'Wealthy Barber' says save, save, save... 

Canadian finance author David Chilton to speak on personal finance next Wednesday, May 25 at 7:30 p.m. at the Whistler Conference Centre

The Wealthy Barber has sold over two million copies, but author David Chilton said his book's success in 1989 had everything to do with luck. Many would argue the content of the book had everything to do with its propulsion to international bestseller lists but Chilton insists he's no genius.

"Everything fell that book's way, it was a lucky stroke and all those years later I still shake my head," he said with a laugh from his home in Sarnia, Ontario. "I think people got sick of me because no one was doing what I was doing but today of course we have a much more crowded landscape and therefore it's more difficult. My timing was very fortuitous."

At the time of the The Wealthy Barber's release, it was one of only a handful of financial tomes on the market. Today there are thousands of fiscal self-help books being published per year. Not only is the competition stiff, the way people absorb information has changed, something Chilton is cognizant of as he writes the final chapters of his second novel, The Wealthy Barber Returns: Significantly Older and Marginally Wiser, Dave Chilton Offers His Unique Perspectives on the World of Money.

"I think society has collective (Attention Deficit Disorder) now, it's very difficult for people to sit down with text-heavy books and read through them and the research is very supportive of that," he said. "You have to keep things moving, you have to keep things short and I think that's doubly true in the finance area where people are intimidated to begin with."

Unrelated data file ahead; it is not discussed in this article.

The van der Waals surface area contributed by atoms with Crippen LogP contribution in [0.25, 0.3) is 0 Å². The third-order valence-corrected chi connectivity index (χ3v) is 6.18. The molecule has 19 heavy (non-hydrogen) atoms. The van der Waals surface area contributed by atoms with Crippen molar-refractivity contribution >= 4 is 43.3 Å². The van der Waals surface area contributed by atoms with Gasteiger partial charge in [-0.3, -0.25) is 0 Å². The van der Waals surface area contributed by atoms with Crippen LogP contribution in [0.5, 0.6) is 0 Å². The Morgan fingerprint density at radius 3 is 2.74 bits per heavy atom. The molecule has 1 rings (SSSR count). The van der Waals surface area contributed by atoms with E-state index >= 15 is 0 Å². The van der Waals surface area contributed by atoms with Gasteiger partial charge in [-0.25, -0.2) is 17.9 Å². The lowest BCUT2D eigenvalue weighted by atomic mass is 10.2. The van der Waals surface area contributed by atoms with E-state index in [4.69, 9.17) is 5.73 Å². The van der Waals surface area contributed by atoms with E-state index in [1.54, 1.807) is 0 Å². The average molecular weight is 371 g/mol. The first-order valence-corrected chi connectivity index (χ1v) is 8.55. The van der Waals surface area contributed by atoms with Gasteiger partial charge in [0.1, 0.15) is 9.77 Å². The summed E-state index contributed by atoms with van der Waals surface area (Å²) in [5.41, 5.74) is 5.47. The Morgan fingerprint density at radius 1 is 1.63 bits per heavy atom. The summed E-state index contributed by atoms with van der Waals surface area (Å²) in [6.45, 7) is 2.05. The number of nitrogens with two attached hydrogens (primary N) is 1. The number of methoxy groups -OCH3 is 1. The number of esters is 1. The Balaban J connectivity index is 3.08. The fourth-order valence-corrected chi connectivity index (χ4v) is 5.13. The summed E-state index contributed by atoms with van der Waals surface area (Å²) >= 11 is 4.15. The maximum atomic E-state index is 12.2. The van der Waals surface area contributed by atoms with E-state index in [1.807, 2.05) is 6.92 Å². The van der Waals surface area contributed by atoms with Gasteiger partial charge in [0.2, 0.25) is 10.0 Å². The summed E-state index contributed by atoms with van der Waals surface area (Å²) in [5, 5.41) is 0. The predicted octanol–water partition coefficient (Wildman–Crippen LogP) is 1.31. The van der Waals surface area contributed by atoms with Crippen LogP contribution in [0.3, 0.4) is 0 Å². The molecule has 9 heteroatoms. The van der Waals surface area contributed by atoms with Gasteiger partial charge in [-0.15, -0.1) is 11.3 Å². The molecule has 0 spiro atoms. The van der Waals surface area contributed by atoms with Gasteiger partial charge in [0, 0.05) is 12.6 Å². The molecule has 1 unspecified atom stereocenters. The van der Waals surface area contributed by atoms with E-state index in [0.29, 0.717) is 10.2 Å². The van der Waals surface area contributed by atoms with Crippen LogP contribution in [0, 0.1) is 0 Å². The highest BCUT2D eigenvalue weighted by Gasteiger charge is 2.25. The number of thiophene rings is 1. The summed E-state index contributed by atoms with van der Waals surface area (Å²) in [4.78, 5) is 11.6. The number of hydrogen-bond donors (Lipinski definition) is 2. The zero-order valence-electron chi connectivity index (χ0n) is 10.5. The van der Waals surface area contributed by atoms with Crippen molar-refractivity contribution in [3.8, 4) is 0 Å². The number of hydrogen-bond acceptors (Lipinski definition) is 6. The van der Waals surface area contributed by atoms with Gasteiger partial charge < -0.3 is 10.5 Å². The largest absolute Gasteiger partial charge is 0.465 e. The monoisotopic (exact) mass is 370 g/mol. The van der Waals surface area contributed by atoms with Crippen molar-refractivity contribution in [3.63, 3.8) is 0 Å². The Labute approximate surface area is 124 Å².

Chilton credits the financial circumstances of the late eighties for the timeliness of his success. Baby boomers were just getting started with their early savings and the decline of interest rates was moving people away from conventional (Gua ranteed Investment Certificates). While some of the messages in his second book are the same as the first (don't spend more than you make and save, save, save), he thinks the Canadian public is facing a whole new set of problems.

"The more stunning piece is that it's incredible in Canada how many people we have that have made pretty big money that have saved almost nothing," he said. "It's not that they saved too little, it's that they have saved nothing. I have a lot of people come to see me in their forties and fifties and they're just hoping for some advice and they show me their financial situation and you're looking at their earnings over the years, then you're looking at their assets and you're going 'What the heck have you been doing?'"


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